“I was 12 and taught myself to write press releases, to deliver speeches, what to say when someone asked me why I'm doing what I'm doing other than the obvious answer, which is: 'Adults aren't, so, who else?'

“I was 12 and already felt betrayed by the people in power I was supposed to trust.

“I was 12 when I was putting off my homework to read climate bills. I was angry, frustrated. But mainly I was scared. Horrified. Young people are dismissed, ignored and pushed to the side. But the youth are watching and listening and we're angry.”

Steeves, who is now 17, says she feels no different than when she started.

“I'm still angry, frustrated and feel betrayed by the people in power I'm supposed to trust. But I'm also very hopeful,” she says. “I've seen change happen. I've seen what good we can do when we all come together like this. The youth have been here on the front lines. We haven't disappeared, and we will not until genuine climate justice is achieved.”

click to enlarge “I was 12 and already felt betrayed by the people in power”
Lauren Phillips / The Coast
A few of the signs at the 2023 School Strike 4 Climate Halifax.

The office of the minister of environment contacted organizers of School Strike 4 Climate Halifax to set up a meeting with minister Timothy Halman in the near future. Whether that materializes or not, Steeves has a message for provincial leaders.

“I want them to know how scared people are. Not only the youth, but just everyone in Nova Scotia. We had unprecedented weather this year, from the hurricanes and the fires and the floods. And I think that scares a lot of people. And I also want them to know, when I started out I was 12, and a lot of people were that age.

“We're almost voting age now. And I think sometimes the issues that youth care about are swept under the rug, because we're not voting age. So I think it's important for them to realize that we are going to be voting age soon. And if they don't take the concrete action that we're asking for, then they may not get reelected.”

Steeves and School Strike 4 Climate have also pushed for primary and secondary schools to incorporate climate change into their curriculums, and they’ve succeeded.

“We've been meeting with the minister of education and I'm grateful that they listened to us, but they haven't proven themselves worthy of our trust yet,” says Steeves. “I'm not really going to praise it until it actually happens.”

Education on climate change is a necessary, if troubling, reality for students of all ages. Supporting students who feel climate anxiety alongside the regular duties and responsibilities of growing up—that is also a necessary truth.

“We should listen to the youth because we shouldn't be doing this,” says Steeves. “We're young, we should be having a normal childhood. But we feel as if we're forced to and I think that it's really important for adults to realize that we're not striking because we just like to protest.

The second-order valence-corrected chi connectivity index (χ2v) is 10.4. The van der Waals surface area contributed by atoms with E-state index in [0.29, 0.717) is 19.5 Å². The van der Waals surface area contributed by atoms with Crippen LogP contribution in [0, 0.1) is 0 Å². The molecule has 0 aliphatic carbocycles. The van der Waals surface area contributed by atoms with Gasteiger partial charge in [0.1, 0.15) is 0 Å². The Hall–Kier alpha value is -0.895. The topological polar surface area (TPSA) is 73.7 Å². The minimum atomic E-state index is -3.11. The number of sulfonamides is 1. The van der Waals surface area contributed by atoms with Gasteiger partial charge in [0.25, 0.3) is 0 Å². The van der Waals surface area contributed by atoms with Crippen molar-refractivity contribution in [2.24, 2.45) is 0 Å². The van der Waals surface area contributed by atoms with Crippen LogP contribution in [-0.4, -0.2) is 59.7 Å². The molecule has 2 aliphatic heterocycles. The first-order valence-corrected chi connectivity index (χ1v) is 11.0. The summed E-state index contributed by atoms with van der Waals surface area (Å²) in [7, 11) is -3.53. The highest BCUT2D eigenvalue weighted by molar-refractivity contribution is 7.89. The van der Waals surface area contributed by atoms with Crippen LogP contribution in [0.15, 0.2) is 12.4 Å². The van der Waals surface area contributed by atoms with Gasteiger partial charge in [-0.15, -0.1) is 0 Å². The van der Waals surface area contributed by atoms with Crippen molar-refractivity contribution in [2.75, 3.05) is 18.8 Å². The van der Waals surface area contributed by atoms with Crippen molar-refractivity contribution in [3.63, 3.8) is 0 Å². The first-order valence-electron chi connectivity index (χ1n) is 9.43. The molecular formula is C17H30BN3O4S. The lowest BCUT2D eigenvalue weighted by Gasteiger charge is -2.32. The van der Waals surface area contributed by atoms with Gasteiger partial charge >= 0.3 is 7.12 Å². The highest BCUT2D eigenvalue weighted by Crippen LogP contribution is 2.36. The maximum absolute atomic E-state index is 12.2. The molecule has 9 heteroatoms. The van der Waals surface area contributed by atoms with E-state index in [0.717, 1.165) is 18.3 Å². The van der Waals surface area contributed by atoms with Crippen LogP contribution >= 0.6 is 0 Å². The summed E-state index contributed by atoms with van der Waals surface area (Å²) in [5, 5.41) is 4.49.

“We're striking because we feel betrayed. And I really want them to understand that and to take action on a systemic level, especially. Write letters to your politicians. Vote with the climate in mind.”

Sadie Quinn, a University of King’s College student and organizer with School Strike 4 Climate, aptly draws the line between the strike, the austere and quiet facade of City Hall and the encampment of tents for underhoused Haligonians.

“Respect the tents that are currently set up around City Hall,” says Quinn. “This is a stark reminder of the housing crisis we're experiencing right now. And I hope that those who work at City Hall will see the tents every day and are motivated to take action beyond that. Climate justice includes safe housing for all, and I hope we can all remember that today.”

Quinn has experienced climate anxieties, too, through secondary and post-secondary life. “Even the uncertainty around last year's strike and this strike, like 'Can it even happen? Will my house lose power this weekend?' There's things like that where it's always uncertain about our lives being disrupted. And I think that's always going to become more frequent.”

Despite this frequency, fellow strike organizer Iman Mannathukkaren’s speech enlivens the crowd. “We cannot lose hope now,” she says. “It's true that this feeling of fatigue has been following me around as I read the news or think about the future. But one thing I'm not tired of is striking.

“I'm not tired of fighting back. In fact, the act of resistance is how I combat the fatigue that I do feel. I'm the product of a time where so many things have gone wrong, it can be easy to feel jaded as a default. But I'm also a product of a time where people have come together to resist and move forward in a better way.”

click to enlarge “I was 12 and already felt betrayed by the people in power”
Lauren Phillips / The Coast
This sign has been reused—but not reduced—through four years of climate strikes.